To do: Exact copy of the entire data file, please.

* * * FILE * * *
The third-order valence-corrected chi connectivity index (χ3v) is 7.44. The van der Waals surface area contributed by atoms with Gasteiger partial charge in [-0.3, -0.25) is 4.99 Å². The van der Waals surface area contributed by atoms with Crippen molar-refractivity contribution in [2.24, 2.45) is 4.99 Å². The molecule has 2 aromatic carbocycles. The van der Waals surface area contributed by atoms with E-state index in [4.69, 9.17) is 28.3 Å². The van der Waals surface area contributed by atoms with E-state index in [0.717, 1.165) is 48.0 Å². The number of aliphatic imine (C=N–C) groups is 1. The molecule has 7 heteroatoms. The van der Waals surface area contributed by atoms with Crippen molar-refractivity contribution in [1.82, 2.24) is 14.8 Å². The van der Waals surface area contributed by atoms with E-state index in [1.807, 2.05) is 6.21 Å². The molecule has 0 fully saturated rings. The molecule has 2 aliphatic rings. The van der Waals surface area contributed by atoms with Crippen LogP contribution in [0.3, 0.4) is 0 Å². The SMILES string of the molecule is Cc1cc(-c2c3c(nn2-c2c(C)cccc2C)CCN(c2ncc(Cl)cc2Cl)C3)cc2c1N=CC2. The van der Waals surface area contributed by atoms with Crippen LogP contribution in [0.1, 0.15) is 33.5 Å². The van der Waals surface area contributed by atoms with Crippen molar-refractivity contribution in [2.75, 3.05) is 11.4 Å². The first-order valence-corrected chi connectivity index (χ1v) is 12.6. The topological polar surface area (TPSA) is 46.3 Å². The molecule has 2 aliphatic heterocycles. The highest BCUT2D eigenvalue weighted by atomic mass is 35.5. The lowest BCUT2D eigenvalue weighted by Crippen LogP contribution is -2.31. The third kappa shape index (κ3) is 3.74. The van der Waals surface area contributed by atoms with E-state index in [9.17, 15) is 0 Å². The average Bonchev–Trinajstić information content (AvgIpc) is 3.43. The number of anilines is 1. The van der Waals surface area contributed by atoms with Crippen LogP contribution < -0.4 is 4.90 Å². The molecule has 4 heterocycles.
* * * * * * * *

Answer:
The third-order valence-corrected chi connectivity index (χ3v) is 7.44. The van der Waals surface area contributed by atoms with Gasteiger partial charge in [-0.3, -0.25) is 4.99 Å². The van der Waals surface area contributed by atoms with Crippen molar-refractivity contribution in [2.24, 2.45) is 4.99 Å². The molecule has 2 aromatic carbocycles. The van der Waals surface area contributed by atoms with E-state index in [4.69, 9.17) is 28.3 Å². The van der Waals surface area contributed by atoms with E-state index in [0.717, 1.165) is 48.0 Å². The number of aliphatic imine (C=N–C) groups is 1. The molecule has 7 heteroatoms. The van der Waals surface area contributed by atoms with Crippen molar-refractivity contribution in [1.82, 2.24) is 14.8 Å². The van der Waals surface area contributed by atoms with E-state index in [1.807, 2.05) is 6.21 Å². The molecule has 0 fully saturated rings. The molecule has 2 aliphatic rings. The van der Waals surface area contributed by atoms with Crippen LogP contribution in [0.3, 0.4) is 0 Å². The SMILES string of the molecule is Cc1cc(-c2c3c(nn2-c2c(C)cccc2C)CCN(c2ncc(Cl)cc2Cl)C3)cc2c1N=CC2. The van der Waals surface area contributed by atoms with Crippen LogP contribution in [0.1, 0.15) is 33.5 Å². The van der Waals surface area contributed by atoms with Crippen molar-refractivity contribution in [2.75, 3.05) is 11.4 Å². The first-order valence-corrected chi connectivity index (χ1v) is 12.6. The topological polar surface area (TPSA) is 46.3 Å². The molecule has 2 aliphatic heterocycles. The highest BCUT2D eigenvalue weighted by atomic mass is 35.5. The lowest BCUT2D eigenvalue weighted by Crippen LogP contribution is -2.31. The third kappa shape index (κ3) is 3.74. The van der Waals surface area contributed by atoms with E-state index in [9.17, 15) is 0 Å². The average Bonchev–Trinajstić information content (AvgIpc) is 3.43. The number of anilines is 1. The van der Waals surface area contributed by atoms with Crippen LogP contribution < -0.4 is 4.90 Å². The molecule has 4 heterocycles.